HealthMedia, Aetna Study Insomnia, Depression Interventions
HealthMedia announced a new research study with Aetna which will provide HealthMedia's Overcoming Insomnia and Overcoming Depression online behavior change interventions to at least 400,000 eligible employees of Aetna's large employer members. Together, HealthMedia and Aetna will conduct a controlled trial to study the effectiveness of the online interventions in improving workplace productivity and reducing healthcare costs. This study will be part of a larger Aetna initiative focusing on driving behavior change across all conditions.
"We recognize that depression and insomnia are both problems that are major drivers of healthcare costs, employee productivity and the overall health and happiness of our members," said Michael Golinkoff, PhD, Aetna National Clinical Director. "We are very optimistic that these two HealthMedia programs can add tremendous value and augment the current treatment offerings for our members."
In fact research has shown that:
-- Depression is associated with 27.2 annual lost workdays per worker
-- Workers with depression reported significantly more total health-related lost productive time than those without depression (5.6 hrs/week vs. 1.5 hrs/week)
-- Those with severe insomnia miss work twice as often as good sleepers
-- The annual cost for absenteeism per worker with insomnia is $4,800
Aetna plans to utilize an integrated database to identify participants for the two programs. For the insomnia program, Aetna will identify members who are chronic users of prescription sleep medications. For the depression program, participants will include members who are not responding well to their current treatment programs.
With implementation set to begin in the second quarter of 2008, the pilot programs will be studied in a controlled trial that will examine three important areas. First, the trial will study the value of intelligent recruitment, by using highly-tailored communications to recruit participants into the two programs. In addition, these highly-tailored communications will continue throughout the interventions to help motivate members' ongoing participation.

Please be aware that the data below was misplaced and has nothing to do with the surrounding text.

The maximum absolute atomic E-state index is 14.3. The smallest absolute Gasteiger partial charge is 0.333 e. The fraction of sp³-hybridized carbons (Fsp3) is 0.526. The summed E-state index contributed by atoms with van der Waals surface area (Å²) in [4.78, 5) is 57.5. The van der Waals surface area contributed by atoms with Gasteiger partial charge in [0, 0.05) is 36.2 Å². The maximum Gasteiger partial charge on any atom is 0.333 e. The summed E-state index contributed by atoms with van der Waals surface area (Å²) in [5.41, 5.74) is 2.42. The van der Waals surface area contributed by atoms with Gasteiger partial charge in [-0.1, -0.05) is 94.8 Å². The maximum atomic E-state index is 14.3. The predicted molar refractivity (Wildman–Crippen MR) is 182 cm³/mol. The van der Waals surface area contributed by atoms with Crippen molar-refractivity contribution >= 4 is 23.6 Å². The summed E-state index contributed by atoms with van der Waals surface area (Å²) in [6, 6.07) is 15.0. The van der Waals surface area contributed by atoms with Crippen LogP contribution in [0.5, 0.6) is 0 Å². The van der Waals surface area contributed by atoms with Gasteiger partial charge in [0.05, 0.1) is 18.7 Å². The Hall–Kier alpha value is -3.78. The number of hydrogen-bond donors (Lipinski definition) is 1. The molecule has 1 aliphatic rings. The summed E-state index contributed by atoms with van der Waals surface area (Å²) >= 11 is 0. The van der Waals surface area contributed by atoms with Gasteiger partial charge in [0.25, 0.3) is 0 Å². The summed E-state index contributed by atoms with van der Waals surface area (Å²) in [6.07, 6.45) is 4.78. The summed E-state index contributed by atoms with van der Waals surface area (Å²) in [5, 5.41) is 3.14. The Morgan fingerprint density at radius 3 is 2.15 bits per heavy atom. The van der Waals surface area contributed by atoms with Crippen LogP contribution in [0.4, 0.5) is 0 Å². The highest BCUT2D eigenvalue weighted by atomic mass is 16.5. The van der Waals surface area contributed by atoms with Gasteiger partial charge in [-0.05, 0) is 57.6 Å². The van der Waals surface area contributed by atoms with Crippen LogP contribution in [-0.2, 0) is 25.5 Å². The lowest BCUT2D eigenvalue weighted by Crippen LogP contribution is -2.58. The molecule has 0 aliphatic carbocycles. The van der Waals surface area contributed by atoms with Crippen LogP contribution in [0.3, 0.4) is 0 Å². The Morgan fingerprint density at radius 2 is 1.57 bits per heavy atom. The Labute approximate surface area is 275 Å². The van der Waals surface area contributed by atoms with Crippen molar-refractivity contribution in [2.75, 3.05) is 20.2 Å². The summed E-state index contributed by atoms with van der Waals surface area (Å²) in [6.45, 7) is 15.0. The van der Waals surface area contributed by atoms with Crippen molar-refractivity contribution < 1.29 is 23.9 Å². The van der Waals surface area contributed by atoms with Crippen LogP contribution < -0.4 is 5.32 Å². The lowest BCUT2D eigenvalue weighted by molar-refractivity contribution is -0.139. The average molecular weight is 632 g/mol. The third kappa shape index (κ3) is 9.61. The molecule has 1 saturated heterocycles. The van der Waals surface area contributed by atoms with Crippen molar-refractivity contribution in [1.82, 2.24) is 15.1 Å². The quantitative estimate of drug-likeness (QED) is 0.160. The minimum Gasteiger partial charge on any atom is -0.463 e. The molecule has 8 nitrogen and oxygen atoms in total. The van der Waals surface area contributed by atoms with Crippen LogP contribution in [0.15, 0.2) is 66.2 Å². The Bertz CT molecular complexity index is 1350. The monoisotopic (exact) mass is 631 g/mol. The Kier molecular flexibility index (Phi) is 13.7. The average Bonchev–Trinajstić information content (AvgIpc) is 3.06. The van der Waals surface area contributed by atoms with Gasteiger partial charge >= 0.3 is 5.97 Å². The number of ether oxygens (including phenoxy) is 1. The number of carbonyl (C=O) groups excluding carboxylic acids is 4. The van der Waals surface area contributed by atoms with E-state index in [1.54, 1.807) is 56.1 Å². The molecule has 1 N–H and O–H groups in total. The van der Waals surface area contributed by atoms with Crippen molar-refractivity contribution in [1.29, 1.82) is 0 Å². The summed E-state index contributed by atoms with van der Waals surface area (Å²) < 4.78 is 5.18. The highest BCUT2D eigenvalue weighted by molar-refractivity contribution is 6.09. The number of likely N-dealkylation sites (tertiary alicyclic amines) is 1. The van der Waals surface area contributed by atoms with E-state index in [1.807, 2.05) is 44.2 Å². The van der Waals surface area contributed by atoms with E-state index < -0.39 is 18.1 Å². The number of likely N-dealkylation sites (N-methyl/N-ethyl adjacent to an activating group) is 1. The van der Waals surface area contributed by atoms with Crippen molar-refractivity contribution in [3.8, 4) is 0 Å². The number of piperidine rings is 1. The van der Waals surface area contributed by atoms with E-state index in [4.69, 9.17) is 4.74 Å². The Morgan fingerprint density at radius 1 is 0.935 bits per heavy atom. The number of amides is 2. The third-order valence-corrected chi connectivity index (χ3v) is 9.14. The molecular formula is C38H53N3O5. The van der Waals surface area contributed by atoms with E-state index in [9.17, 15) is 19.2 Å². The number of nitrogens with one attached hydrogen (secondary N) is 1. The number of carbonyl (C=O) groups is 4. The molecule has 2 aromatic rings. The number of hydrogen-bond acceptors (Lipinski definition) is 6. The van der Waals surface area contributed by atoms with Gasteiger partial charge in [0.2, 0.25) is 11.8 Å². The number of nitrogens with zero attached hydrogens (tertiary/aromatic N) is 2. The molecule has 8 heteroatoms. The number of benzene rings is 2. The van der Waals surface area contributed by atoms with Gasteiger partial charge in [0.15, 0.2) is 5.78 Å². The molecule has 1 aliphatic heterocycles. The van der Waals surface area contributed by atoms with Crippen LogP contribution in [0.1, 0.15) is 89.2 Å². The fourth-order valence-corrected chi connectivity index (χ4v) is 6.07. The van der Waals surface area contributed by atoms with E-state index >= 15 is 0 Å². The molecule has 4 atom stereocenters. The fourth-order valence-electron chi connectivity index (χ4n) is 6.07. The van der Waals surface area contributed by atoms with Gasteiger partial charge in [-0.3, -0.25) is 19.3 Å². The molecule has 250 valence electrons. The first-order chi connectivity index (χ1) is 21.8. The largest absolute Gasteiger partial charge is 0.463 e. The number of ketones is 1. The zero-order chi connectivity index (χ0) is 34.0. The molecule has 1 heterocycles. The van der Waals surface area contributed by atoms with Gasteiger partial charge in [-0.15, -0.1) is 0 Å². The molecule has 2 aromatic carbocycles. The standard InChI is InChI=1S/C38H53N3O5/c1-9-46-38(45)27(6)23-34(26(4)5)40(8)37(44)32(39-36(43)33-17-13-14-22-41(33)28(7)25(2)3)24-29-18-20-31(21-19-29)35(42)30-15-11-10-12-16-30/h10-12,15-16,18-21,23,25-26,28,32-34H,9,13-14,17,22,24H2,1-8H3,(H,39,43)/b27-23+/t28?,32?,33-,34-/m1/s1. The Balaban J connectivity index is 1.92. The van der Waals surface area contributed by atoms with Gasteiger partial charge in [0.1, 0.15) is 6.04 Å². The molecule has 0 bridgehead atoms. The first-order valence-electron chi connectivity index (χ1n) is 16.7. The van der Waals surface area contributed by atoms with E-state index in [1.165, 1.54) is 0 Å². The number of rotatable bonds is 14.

"One of the key differentiators in successful wellness, disease management, and behavioral health programs is the ability to connect with users meaningfully to encourage continued positive change," said Ted Dacko, HealthMedia President and CEO. "Participation is among our top project priorities because no matter how well an intervention works, if we can't draw the participants, we won't ultimately be successful."
Second, the trial will study the impact of the two programs on costs and effectiveness, compared to current treatments. The depression program will study the impact of Web-based services on treatment outcomes. The insomnia program will study the impact on prescription medication utilization. According to one study, Americans filled more than 35 million prescriptions for sleeping pills in 2004, spending $2.1 billion. Studies predict these costs to double by the end of the decade. Golinkoff confirmed that Aetna's prescription insomnia medication costs have been steadily increasing as well, and is looking to the HealthMedia program to see if a Web-based based, cognitive behavior change program can decrease member reliance on sleep medications.
Beyond the costs, medications are not a long-term solution for insomniacs. The National Institutes of Health, the New England Journal of Medicine and other prominent medical organizations recommend behavioral therapy as the best and most effective treatment for insomnia.